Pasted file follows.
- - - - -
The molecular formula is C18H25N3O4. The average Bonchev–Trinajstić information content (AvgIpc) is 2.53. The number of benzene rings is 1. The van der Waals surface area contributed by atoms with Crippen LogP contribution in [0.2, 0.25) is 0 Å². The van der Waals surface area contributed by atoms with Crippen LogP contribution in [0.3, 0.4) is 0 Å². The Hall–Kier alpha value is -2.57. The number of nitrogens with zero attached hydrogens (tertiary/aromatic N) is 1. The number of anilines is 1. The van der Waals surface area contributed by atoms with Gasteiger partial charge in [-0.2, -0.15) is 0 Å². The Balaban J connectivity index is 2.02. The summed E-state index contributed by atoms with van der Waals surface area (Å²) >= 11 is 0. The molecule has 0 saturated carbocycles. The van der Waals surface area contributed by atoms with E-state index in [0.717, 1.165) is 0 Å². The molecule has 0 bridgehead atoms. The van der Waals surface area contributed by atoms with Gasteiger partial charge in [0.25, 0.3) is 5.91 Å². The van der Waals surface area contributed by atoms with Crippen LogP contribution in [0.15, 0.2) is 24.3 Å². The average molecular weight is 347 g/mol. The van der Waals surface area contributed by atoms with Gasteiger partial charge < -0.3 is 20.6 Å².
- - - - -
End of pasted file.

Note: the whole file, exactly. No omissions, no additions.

The molecular formula is C18H25N3O4. The average Bonchev–Trinajstić information content (AvgIpc) is 2.53. The number of benzene rings is 1. The van der Waals surface area contributed by atoms with Crippen LogP contribution in [0.2, 0.25) is 0 Å². The van der Waals surface area contributed by atoms with Crippen LogP contribution in [0.3, 0.4) is 0 Å². The Hall–Kier alpha value is -2.57. The number of nitrogens with zero attached hydrogens (tertiary/aromatic N) is 1. The number of anilines is 1. The van der Waals surface area contributed by atoms with Gasteiger partial charge in [-0.2, -0.15) is 0 Å². The Balaban J connectivity index is 2.02. The summed E-state index contributed by atoms with van der Waals surface area (Å²) >= 11 is 0. The molecule has 0 saturated carbocycles. The van der Waals surface area contributed by atoms with E-state index in [0.717, 1.165) is 0 Å². The molecule has 0 bridgehead atoms. The van der Waals surface area contributed by atoms with Gasteiger partial charge in [0.25, 0.3) is 5.91 Å². The van der Waals surface area contributed by atoms with Crippen LogP contribution in [0.15, 0.2) is 24.3 Å². The average molecular weight is 347 g/mol. The van der Waals surface area contributed by atoms with Gasteiger partial charge < -0.3 is 20.6 Å².